San Antonio Central Library
600 Soledad at Navarro Street
San Antonio, TX
Contributed by Project for Public Spaces
Built by an award-winning architect, this place exemplifies the type of object-focused architecture that is unconnected to anything around it.
Why, of all buildings, should a library be totally isolated from the rest of the community? San Antonio's Library, designed by award-winning architect Ricardo Legorreta Vilchis, excels at setting itself apart from the city - even though it's in the heart of downtown. Its lack of access creates a denigrating human environment for anyone arriving by bus (bus stops are located along a huge blank wall, far from the entrance) or by car (in which case one is simply swallowed up by a garage).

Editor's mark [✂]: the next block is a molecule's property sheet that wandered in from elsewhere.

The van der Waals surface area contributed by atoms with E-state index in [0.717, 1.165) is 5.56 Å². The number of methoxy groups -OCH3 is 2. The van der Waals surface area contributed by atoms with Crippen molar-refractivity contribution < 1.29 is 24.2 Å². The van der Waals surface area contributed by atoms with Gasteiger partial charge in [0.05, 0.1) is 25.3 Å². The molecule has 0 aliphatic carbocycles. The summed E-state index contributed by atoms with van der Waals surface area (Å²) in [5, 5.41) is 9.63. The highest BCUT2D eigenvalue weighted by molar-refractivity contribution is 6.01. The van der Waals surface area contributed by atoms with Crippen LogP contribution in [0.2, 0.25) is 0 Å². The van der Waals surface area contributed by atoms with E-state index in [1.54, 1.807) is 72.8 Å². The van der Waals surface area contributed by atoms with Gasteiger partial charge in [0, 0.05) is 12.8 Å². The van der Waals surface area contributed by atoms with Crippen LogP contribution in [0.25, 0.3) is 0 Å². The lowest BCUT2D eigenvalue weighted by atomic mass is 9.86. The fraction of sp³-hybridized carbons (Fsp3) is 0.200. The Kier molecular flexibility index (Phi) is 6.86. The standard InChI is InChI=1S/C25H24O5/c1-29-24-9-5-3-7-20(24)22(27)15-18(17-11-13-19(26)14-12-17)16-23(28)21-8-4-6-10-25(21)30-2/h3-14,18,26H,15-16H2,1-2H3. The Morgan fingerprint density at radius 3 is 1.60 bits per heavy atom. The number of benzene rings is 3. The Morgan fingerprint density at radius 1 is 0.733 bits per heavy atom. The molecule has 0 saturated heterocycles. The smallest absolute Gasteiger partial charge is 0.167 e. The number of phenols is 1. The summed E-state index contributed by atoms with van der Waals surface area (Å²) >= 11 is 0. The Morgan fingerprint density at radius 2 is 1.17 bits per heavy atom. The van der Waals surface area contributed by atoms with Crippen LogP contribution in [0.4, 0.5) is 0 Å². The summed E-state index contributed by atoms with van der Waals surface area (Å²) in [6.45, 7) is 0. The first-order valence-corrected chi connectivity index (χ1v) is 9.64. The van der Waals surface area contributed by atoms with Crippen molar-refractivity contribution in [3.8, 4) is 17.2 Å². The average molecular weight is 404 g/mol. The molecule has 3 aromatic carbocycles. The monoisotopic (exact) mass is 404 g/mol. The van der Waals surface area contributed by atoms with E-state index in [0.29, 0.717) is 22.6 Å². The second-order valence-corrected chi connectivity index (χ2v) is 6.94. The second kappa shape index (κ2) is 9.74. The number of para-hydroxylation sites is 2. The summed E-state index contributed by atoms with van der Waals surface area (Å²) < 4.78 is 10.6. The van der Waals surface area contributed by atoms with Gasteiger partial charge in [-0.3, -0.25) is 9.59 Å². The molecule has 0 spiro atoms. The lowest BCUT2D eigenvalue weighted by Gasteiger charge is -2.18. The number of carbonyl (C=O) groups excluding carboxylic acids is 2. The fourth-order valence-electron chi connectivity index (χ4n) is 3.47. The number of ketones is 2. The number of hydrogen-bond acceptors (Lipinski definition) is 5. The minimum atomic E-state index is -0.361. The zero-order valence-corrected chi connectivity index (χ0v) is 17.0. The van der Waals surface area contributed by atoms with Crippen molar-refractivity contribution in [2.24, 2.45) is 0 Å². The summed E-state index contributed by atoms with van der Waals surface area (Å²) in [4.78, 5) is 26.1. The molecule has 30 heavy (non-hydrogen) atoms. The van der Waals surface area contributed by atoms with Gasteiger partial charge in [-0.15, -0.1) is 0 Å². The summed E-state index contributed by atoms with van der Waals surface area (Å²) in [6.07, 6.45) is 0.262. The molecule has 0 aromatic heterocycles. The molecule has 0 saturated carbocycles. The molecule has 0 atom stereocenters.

With an aesthetic that might be dubbed "dressed-up Home Depot," this building has no sense as a place in which one can do anything more than drive by blank walls. It's very arrogant in this regard, holding itself apart as a prima donna place whose immediate surroundings are frosty, barren, and downright boring. This lack of connection to other uses or activities downtown is truly a shame, because the inside of this building is apparently very popular with citizens and visitors alike. What a lost opportunity: Think of what downtown San Antonio could be like if those thousands of daily library users had great places to go when they left the building - instead of being funneled back into the parking garage or dismissed at a bad bus stop.
History & Background
The 240,000 square-foot building was designed by Legorreta Arquitectos of Mexico City; it opened in 1995.
Library phone: 210-207-2500